Each connector arrangement 4100 is configured to store physical layer information. For example, a storage device 4130 may be installed on or in the body 4111 of one or more of the fiber optic connectors 4110 of each connector arrangement 4100. In the example shown, the storage device 4130 is installed on only one fiber optic connector 4110 of a duplex connector arrangement 4100 (FIG. 104). In other implementations, however, a storage device 4130 may be installed on each fiber optic connector 4110 of a connector arrangement 4100.

One example storage device 4130 includes a printed circuit board 4131 (FIG. 120A) on which memory circuitry can be arranged. Electrical contacts 4132 also may be arranged on the printed circuit board 4131 for interaction with a media reading interface of the communications coupler assembly 4200 (described in more detail herein). In one example implementation, the storage device 4130 includes an EEPROM circuit 4133 arranged on the printed circuit board 4131. In the example shown in FIG. 105, an EEPROM circuit 4133 (FIG. 122) is arranged on the non-visible side of the circuit board 4131. In other implementations, however, the storage device 4130 can include any suitable type of non-volatile memory.

As shown in FIGS. 106-108, the body 4111 of one example fiber optic connector 4110 may define a recessed section or cavity 4116 in which the storage device 4130 may be positioned. In some implementations, the cavity 4116 is provided in the key 4115 of the connector 4110. In other implementations, the cavity 4116 may be provided elsewhere in the connector 4110. In some implementations, the cavity 4116 has a stepped configuration 4160 to facilitate positioning of the storage device 4130.

In the example shown, the cavity 4116 includes a well 4162 surrounded by a ledge 4164. The ledge 4164 is configured to support the storage device 4130. For example, the ledge 4164 may support the printed circuit board 4131 of an example storage device 4130. The well 4162 is sufficiently deep to accommodate an EEPROM circuit 4133 coupled to one side of the printed circuit board 4131. The ledge 4164 is recessed sufficiently within the connector body 4111 to enable electrical contacts 4132 provided on the opposite side of the printed circuit board 4131 to be generally flush with the key 4115 of the connector body 4111 (see FIG. 120).

In certain implementations, the ledge 4164 has a ridged or otherwise contoured surface to facilitate mounting the storage device within the cavity 4116. For example, in some implementations, contoured sections 4166 of the ledge 4164 may increase the surface area over which an adhesive may be applied to secure the storage device 4130 within the cavity 4116. In the example shown, the contoured sections 4166 include rectangular-shaped protrusions and/or depressions. In other implementations, however, the ledge 4164 may have bumps, ridges, or some other texture to increase the surface area over which adhesive is applied.

FIGS. 109-111 show three example implementations of a storage device 4130 installed on an example connector 4110. FIGS. 109 and 109A show a first example connector 4110A that includes a key 4115 having a width W8. The key 4115 has a front surface 4118 against which contacts 4231 (see FIGS. 119-122) of the communications coupler assembly 4200 deflect during insertion of the connector 4110 as will be described in more detail herein. In the example shown, the deflection surface 4118 defines a bullnose. In other implementations, the deflection surface 4118 may define any suitable shape.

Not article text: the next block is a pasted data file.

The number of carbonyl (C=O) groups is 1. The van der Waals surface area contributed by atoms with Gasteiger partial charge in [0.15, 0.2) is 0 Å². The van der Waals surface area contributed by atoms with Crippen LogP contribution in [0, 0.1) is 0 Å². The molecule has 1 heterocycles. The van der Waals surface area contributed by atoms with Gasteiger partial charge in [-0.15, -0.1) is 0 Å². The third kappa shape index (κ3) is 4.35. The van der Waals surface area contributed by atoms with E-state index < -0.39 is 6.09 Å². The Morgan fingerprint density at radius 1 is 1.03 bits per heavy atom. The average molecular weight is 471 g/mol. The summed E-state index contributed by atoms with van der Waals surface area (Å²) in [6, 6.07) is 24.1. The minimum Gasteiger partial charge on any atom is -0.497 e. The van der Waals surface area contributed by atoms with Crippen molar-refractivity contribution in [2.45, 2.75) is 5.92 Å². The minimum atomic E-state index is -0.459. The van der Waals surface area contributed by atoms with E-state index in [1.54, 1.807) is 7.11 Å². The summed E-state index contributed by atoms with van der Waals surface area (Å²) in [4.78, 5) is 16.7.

The key 4115 also defines a recessed section or cavity 4116A in which a storage device 4130A can be positioned (e.g., see FIG. 108). In the example shown in FIG. 109A, the cavity 4116A is defined in a top of the key 4115 and not on or in the deflecting surface 4118. In some implementations, a cover can be positioned over the storage device 4130A to enclose the storage device 4130A within the recessed section 4116A of the connector 4111. In other implementations, the storage device 4130A is left uncovered and exposed.

The storage device 4130A shown in FIG. 109A includes generally planar contacts 4132A positioned on a generally planar circuit board 4131A. Memory 4133 (FIGS. 116-117) of the storage device 4130A, which is located on the non-visible side of the board in FIG. 109A, is accessed by engaging the tops of the contacts 4132A with one or more electrically conductive contact members (e.g., contact member 4231 of FIG. 119). In certain implementations, the contact member 4231 initially contacts the deflecting surface 4118 and subsequently slides or wipes across the contacts 4132A (see FIGS. 119-122).

In some implementations, the contacts 4132A have different lengths. In certain implementations, the contacts 4132A have different shapes. For example, in some implementation, the contacts 4132A include one or more contact members 4132A′ that have generally rounded ends at one or both ends of the contact members 4132A′. In certain implementations, the contacts 4132A also include one or more contact members 4132A″ that are generally L-shaped. In the example shown, the L-shaped contacts 4132A″ are longer than the rounded end contacts 4132A′. In other implementations, however, the contacts 4132A may have the same length or may each have different lengths.

FIGS. 110 and 110A show a second example connector 4110B that includes a key 4115 having a deflection surface 4118. The key 4115 defines a recessed section or cavity 4116B in which a storage device 4130B can be positioned. In the example shown, the cavity 4116B cuts into the deflecting surface 4118 of the key 4115. In some implementations, a cover can be positioned over the storage device 4130B to enclose the storage device 4130B within the connector 4111. In other implementations, the storage device 4130B is left uncovered and exposed.